Apart from MORVA's striking beauty, perusal of her original general arrangement here is revealing. Mylne designed a quite revolutionary layout, well ahead of its time by UK standards, superbly thought out for cruising, passagemaking and offshore racing. Believe it or not, a dedicated chart table wasn't common then in the UK, and well placed wet weather gear stowage not the norm either. Her owner's stateroom could be truly private, and the professional crew accommodation offered unusual space and comfort, with the possibility of sharing a toilet with guests, and with refrigeration in the galley - suggesting that summer cruises might have extended far south, well into and beyond the Bay of Biscay - perhaps after the finish of some of the races listed below. Her power came from Ratsey & Lapthorn sails and a American Gray Sea Scout 20 hp petrol auxiliary.
Holman would keep MORVA for almost the rest of his life into the 1960s, eventually sharing her with Nicholas Holman. Before and after the Second World War she took part in most of the major Royal Ocean Racing Club offshore races, and in the 1939 Fastnet Race “Open Class” rubbed shoulders with a mouth watering collection of famous names including: NORDWIND (Henry Guber, the German Kreigsmarine-owned eventual record-breaking winner); LATIFA (Fife); BENBOW (Clark/C&N); BLOODHOUND (CE Nicholson/C&N); ZEEAREND (S&S/de Vries Lentsch); HAMBURG (Henry Rasmussen/A&R); OLIVIER VAN NOORT (de Vries Lentsch Jr) ; ERIVALE (Clark); EVENLODE (Fife); ILEX (Nicholson); MARY BOWER (Clark); MAID OF MALHAM (Giles); ROLAND VON BREMEN (Gruber); STIARNA (Nicholson).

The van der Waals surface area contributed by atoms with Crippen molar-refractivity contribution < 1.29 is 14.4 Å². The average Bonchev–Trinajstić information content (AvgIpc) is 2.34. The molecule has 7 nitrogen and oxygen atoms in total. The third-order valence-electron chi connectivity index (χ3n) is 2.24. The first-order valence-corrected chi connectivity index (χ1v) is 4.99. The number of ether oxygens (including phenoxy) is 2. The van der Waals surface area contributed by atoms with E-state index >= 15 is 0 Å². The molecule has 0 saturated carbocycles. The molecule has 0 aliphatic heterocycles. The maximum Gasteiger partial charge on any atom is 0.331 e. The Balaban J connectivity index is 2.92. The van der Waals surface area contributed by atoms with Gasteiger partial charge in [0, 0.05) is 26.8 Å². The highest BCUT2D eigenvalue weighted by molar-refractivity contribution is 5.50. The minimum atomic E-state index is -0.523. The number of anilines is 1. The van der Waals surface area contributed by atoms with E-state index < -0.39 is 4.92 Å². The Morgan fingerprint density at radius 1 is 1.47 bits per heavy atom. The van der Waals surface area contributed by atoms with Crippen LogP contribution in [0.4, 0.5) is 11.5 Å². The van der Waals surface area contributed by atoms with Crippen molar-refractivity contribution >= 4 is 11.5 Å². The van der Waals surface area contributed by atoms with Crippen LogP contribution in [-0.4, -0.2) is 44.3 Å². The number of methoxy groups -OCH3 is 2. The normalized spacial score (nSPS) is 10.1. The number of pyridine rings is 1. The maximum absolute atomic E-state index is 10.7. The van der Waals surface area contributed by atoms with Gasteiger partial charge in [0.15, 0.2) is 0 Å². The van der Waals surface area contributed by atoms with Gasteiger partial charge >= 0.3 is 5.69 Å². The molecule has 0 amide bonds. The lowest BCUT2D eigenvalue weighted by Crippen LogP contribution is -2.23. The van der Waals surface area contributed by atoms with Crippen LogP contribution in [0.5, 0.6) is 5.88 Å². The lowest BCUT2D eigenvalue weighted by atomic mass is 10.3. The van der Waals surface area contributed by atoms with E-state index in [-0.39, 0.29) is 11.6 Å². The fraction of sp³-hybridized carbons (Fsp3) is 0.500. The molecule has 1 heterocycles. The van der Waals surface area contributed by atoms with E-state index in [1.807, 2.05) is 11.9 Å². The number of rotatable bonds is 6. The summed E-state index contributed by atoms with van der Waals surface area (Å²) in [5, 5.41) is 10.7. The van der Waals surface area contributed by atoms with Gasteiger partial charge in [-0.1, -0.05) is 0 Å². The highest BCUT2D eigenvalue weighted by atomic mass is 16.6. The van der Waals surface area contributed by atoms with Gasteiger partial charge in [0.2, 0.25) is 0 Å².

Some of MORVA's racing achievements during these early days were:
1939 13th in the Fastnet Race
19?? 4th Cowes to Dinard race
1947 Winner Solent to Falmouth race
1950 Winner Falmouth to Belle Ile race
1953 4th Plymouth to LaRochelle race
1953 16th in Class II, the Fastnet race
1954 Winner Brixham to Belle Ile race
MORVA's first change of ownership was in 1963 when Holman sold her to fellow Royal Yacht Squadron member and career soldier, Lt Col Lionel Heathcote Landon, and she moved to a new base at Yarmouth, Isle of Wight. During Landon's ten years at the helm it's probable that she took part in sail training races as her sail number changed from the RORC's '254' to 'TS K8'. For sure Landon cruised extensively with her, and "MORVA" trophies he presented are still coveted at two of his yacht clubs, the Royal Solent at Yarmouth, and Royal Lymington.
In 1973 W.B. Podevin of Wanstead, London, became MORVA's third owner and it is possible that through the mid 1970s her home port was Burnham-on-Crouch.